#3 THANK YOU! For the oxalic acid tip! I’ve got these horrible red-bordered bugs (that’s their name)…they resemble assassin beetles but they all have a red border stripe. They suck the tomatoes and the strawberries and I hate them.

    Wow, I just love your blog!

  10. 16″ fig trees!?!?!? WOW!!!

    (Is he married??)

  11. Amara, excepting the figs, the other things in the greenhouse are kind of limping along: this isn’t the tropics! But yes he’ll get a guava or two. And capers in flower are the most beautiful things: kind of like passionflowers with all those stamens! He has two space heaters in there so he keeps the greenhouse above freezing, at about 40* overnight (it’s on a timer so goes off during the day). The ground never gets a chance to freeze.

    Sylvie, please look into these wacky citrus growers in So. Carolina: they do a couple hardy citrus (some with thorns, sorry) that might do fine if you have a relatively protected area. But you’re right with the lettuces. Luckily, he has the heaters in the area where the fig forest is and the other side he lets get a bit cooler, so the lettuces and carrots and stuff do quite well in there.

    Jules, yes! I think that would really help you as an already experienced gardener. If it were me and I was just starting out in gardening, I might be intimidated by someone with 50 years of experience! Do you know what I mean, like, you would be afraid to do anything, to make mistakes? Though I suppose that’s just what happens when you begin anything new: fear of mistakes yet a propensity to make them, early and often. You just can’t get discouraged. I think that guy would be a fabulous resource, and as you know it’s so fun to show off your growing things…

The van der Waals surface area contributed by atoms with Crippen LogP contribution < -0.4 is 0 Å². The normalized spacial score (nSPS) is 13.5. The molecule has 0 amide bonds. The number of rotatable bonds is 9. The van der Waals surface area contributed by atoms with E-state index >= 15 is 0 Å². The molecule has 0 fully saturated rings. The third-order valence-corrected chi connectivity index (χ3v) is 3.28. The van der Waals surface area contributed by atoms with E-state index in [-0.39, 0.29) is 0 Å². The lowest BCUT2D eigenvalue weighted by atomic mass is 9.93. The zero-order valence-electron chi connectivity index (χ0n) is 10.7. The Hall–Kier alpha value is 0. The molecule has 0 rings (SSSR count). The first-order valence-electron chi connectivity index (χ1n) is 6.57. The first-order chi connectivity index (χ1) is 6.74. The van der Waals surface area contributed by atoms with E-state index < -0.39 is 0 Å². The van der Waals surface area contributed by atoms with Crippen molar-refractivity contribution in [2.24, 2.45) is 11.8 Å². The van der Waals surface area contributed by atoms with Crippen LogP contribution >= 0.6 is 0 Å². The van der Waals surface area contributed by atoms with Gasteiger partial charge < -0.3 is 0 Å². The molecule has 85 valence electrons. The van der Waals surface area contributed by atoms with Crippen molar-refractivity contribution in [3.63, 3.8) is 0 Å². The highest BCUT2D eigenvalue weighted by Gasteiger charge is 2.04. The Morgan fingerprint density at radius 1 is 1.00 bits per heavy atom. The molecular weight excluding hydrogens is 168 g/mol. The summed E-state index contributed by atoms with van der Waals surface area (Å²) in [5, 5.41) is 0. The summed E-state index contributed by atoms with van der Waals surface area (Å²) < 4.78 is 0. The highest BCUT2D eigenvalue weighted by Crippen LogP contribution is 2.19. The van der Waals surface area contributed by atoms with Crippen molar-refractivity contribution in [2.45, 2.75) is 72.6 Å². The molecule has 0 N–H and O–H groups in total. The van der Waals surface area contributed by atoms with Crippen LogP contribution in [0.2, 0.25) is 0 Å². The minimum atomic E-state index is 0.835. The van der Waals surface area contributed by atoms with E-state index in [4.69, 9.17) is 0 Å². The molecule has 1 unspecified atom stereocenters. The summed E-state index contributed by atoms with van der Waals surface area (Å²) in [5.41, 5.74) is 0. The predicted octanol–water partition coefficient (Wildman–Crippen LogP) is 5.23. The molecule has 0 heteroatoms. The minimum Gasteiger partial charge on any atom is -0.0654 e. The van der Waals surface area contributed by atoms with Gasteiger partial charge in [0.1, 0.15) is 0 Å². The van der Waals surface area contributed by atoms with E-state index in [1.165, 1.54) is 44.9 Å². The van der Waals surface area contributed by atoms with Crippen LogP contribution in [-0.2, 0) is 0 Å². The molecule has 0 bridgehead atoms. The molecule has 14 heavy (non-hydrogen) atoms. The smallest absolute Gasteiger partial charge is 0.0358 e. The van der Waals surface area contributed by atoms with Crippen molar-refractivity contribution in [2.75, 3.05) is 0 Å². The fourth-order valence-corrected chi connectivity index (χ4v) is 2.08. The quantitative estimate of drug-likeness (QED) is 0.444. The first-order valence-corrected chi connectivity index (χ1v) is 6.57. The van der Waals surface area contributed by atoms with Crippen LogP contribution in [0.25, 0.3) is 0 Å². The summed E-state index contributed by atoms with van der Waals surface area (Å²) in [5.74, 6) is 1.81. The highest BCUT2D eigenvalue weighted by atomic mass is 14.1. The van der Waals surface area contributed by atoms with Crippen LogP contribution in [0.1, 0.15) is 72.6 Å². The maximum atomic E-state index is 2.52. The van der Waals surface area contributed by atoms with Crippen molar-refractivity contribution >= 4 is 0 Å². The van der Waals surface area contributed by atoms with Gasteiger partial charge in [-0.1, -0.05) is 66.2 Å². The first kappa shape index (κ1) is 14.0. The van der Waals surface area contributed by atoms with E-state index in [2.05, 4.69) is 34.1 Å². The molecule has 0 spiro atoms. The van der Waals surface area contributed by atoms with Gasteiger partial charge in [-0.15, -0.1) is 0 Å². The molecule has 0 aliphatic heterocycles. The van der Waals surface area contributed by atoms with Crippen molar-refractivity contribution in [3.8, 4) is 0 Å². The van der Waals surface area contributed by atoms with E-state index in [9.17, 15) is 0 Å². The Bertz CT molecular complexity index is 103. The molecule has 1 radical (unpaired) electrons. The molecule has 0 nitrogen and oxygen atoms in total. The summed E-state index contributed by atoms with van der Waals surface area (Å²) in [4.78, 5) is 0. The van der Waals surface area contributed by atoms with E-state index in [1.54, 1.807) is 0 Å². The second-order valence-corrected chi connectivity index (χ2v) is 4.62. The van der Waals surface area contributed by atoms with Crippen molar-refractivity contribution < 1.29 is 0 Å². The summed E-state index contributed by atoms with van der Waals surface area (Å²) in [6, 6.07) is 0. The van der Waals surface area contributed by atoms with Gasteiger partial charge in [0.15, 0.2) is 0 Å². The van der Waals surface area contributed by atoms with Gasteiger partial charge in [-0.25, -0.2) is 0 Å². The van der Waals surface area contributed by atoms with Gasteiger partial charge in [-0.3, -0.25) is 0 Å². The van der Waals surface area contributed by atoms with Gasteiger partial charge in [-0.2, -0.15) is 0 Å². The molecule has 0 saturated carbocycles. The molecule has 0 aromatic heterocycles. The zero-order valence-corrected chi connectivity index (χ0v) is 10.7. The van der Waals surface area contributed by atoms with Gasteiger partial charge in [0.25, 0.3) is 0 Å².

Taibsearachd, yes: it gets sprayed on the leaves of affected plants, and hopefully bad things happen to the sucking insects.

    Hi Kristin: well, that’s a 5 gallon bucket and there are about 10 leaves in there. You let it steep for a couple of days. I am using it today so I will let you know how it goes!

    Stef, I am in the same situation: his SANDY soil has made it a fabulous year for onions for him! He felt so bad for me that he gave me a gigantic, softball-sized one. And his purslane is gigantic too so I think I am going to try Sylvie’s pickling recipe with it. Anyway, he’s always going to the stables and getting poop with bedding: he has a trailer that he drags behind his minivan and every fall he goes for something like 5 trips. Makes my work look puny by comparison.

    Petunia, except for him, I am solo too, and he’s a new friend! I think the Master Gardener study would be quite fun, mainly because you’ll be forced to learn about all the things you don’t have an interest in doing (for me, that would be shrubs and annual flowers). And it might be quite fun for you, especially if you find some folks who don’t have gigantic gardening chips on their shoulders. But yes, try the rhubarb leaf tea on those bugs! I am usually not willing to go that extra mile, thinking that good soil and moisture should do the trick to have healthy plants, but those squash bugs really bug me!

    Laurene, they are SO tall they grow out of the vents at the top of the greenhouse. Every fall he cuts them down about 4′. But yes, he’s married!

  12. Ooh, may have to try that rhubarb stew!

    I don’t have enough local gardening friends either, Petunia, I’m finishing the MG program this summer too, partly for the same reasons! Though I find I’m one of the more veggie nerds among them…

    My best local-ish gardening friend has a totally different style from us–lasagna beds, a LOT more space, but in a slightly cooler spot in the state so I’m always a teeny bit ahead of her (he he).

    And most of the old-time gardeners in my neighborhood are either really old school (lots of roundup, not so much compost) or don’t do it anymore, those at least like to live vicariously through my garden 🙂

  13. He’s such a sweet old man that I don’t get intimidated at all. He’s got about 7 acres down there, 1-2 in yard, probably 2 in daylilies, and the rest garden. He grows everything, in multiples, since he staggers his plantings. It’s very interesting to go down there and walk around with him. He gave me figs to eat and garlic to plant last time. And willing to talk and share…He’s just the best.